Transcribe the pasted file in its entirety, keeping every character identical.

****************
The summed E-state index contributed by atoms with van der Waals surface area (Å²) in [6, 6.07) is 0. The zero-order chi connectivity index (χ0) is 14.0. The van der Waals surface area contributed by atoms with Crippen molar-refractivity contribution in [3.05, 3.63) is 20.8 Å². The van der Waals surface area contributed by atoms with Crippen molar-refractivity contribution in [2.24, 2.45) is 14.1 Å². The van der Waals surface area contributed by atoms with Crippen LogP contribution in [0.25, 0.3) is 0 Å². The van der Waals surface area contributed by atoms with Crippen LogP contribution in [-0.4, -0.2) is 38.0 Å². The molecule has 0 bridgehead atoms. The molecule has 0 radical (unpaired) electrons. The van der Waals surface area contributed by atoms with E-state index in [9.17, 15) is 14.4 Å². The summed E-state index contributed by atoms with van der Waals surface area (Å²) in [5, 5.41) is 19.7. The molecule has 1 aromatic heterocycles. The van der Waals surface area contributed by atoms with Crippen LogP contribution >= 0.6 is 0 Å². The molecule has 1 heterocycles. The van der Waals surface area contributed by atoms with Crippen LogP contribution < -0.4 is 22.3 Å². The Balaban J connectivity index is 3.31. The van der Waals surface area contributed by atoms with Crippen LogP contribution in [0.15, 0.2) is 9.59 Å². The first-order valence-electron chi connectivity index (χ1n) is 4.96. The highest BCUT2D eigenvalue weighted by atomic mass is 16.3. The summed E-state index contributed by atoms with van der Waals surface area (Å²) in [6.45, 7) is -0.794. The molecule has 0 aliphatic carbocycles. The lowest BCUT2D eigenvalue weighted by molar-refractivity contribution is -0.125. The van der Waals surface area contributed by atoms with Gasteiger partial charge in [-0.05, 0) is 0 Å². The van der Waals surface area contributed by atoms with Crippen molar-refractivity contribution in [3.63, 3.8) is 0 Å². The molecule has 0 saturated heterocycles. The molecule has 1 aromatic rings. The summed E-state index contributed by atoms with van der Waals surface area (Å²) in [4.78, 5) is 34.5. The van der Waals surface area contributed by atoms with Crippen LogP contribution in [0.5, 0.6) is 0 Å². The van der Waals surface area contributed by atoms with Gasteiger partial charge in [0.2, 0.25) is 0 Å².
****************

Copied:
The summed E-state index contributed by atoms with van der Waals surface area (Å²) in [6, 6.07) is 0. The zero-order chi connectivity index (χ0) is 14.0. The van der Waals surface area contributed by atoms with Crippen molar-refractivity contribution in [3.05, 3.63) is 20.8 Å². The van der Waals surface area contributed by atoms with Crippen molar-refractivity contribution in [2.24, 2.45) is 14.1 Å². The van der Waals surface area contributed by atoms with Crippen LogP contribution in [0.25, 0.3) is 0 Å². The van der Waals surface area contributed by atoms with Crippen LogP contribution in [-0.4, -0.2) is 38.0 Å². The molecule has 0 bridgehead atoms. The molecule has 0 radical (unpaired) electrons. The van der Waals surface area contributed by atoms with E-state index in [9.17, 15) is 14.4 Å². The summed E-state index contributed by atoms with van der Waals surface area (Å²) in [5, 5.41) is 19.7. The molecule has 1 aromatic heterocycles. The van der Waals surface area contributed by atoms with Crippen LogP contribution >= 0.6 is 0 Å². The molecule has 1 heterocycles. The van der Waals surface area contributed by atoms with Crippen LogP contribution < -0.4 is 22.3 Å². The Balaban J connectivity index is 3.31. The van der Waals surface area contributed by atoms with Crippen LogP contribution in [0.15, 0.2) is 9.59 Å². The first-order valence-electron chi connectivity index (χ1n) is 4.96. The highest BCUT2D eigenvalue weighted by atomic mass is 16.3. The summed E-state index contributed by atoms with van der Waals surface area (Å²) in [6.45, 7) is -0.794. The molecule has 0 aliphatic carbocycles. The lowest BCUT2D eigenvalue weighted by molar-refractivity contribution is -0.125. The van der Waals surface area contributed by atoms with Gasteiger partial charge in [-0.05, 0) is 0 Å². The van der Waals surface area contributed by atoms with Crippen molar-refractivity contribution in [3.63, 3.8) is 0 Å². The molecule has 0 saturated heterocycles. The molecule has 1 aromatic rings. The summed E-state index contributed by atoms with van der Waals surface area (Å²) in [4.78, 5) is 34.5. The van der Waals surface area contributed by atoms with Crippen LogP contribution in [0.5, 0.6) is 0 Å². The van der Waals surface area contributed by atoms with Gasteiger partial charge in [0.2, 0.25) is 0 Å².